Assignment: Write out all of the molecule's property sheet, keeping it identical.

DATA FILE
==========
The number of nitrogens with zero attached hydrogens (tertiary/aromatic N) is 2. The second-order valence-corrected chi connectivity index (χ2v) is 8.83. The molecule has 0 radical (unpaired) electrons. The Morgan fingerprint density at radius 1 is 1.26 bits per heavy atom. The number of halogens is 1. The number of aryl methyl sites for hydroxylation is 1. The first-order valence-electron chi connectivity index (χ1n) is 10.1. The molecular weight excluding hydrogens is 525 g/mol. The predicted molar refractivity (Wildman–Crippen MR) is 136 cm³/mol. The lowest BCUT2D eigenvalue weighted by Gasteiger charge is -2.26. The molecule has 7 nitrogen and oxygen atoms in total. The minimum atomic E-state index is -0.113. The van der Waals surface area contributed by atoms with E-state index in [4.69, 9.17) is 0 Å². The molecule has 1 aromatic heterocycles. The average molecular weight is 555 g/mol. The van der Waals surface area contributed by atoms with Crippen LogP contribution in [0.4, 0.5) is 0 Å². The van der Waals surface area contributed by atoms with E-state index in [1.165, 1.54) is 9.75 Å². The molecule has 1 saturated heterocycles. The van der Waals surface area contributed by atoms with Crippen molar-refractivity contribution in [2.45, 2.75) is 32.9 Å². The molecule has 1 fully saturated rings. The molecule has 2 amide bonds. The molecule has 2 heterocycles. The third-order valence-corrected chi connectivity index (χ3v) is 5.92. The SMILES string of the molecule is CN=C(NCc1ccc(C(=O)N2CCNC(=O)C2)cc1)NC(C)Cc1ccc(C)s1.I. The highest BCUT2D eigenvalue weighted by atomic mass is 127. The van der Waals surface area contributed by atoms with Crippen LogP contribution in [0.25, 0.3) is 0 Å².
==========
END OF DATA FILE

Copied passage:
The number of nitrogens with zero attached hydrogens (tertiary/aromatic N) is 2. The second-order valence-corrected chi connectivity index (χ2v) is 8.83. The molecule has 0 radical (unpaired) electrons. The Morgan fingerprint density at radius 1 is 1.26 bits per heavy atom. The number of halogens is 1. The number of aryl methyl sites for hydroxylation is 1. The first-order valence-electron chi connectivity index (χ1n) is 10.1. The molecular weight excluding hydrogens is 525 g/mol. The predicted molar refractivity (Wildman–Crippen MR) is 136 cm³/mol. The lowest BCUT2D eigenvalue weighted by Gasteiger charge is -2.26. The molecule has 7 nitrogen and oxygen atoms in total. The minimum atomic E-state index is -0.113. The van der Waals surface area contributed by atoms with E-state index in [4.69, 9.17) is 0 Å². The molecule has 1 aromatic heterocycles. The average molecular weight is 555 g/mol. The van der Waals surface area contributed by atoms with Crippen LogP contribution in [0.4, 0.5) is 0 Å². The van der Waals surface area contributed by atoms with E-state index in [1.165, 1.54) is 9.75 Å². The molecule has 1 saturated heterocycles. The van der Waals surface area contributed by atoms with Crippen molar-refractivity contribution in [2.45, 2.75) is 32.9 Å². The molecule has 1 fully saturated rings. The molecule has 2 amide bonds. The molecule has 2 heterocycles. The third-order valence-corrected chi connectivity index (χ3v) is 5.92. The SMILES string of the molecule is CN=C(NCc1ccc(C(=O)N2CCNC(=O)C2)cc1)NC(C)Cc1ccc(C)s1.I. The highest BCUT2D eigenvalue weighted by atomic mass is 127. The van der Waals surface area contributed by atoms with Crippen LogP contribution in [0.25, 0.3) is 0 Å².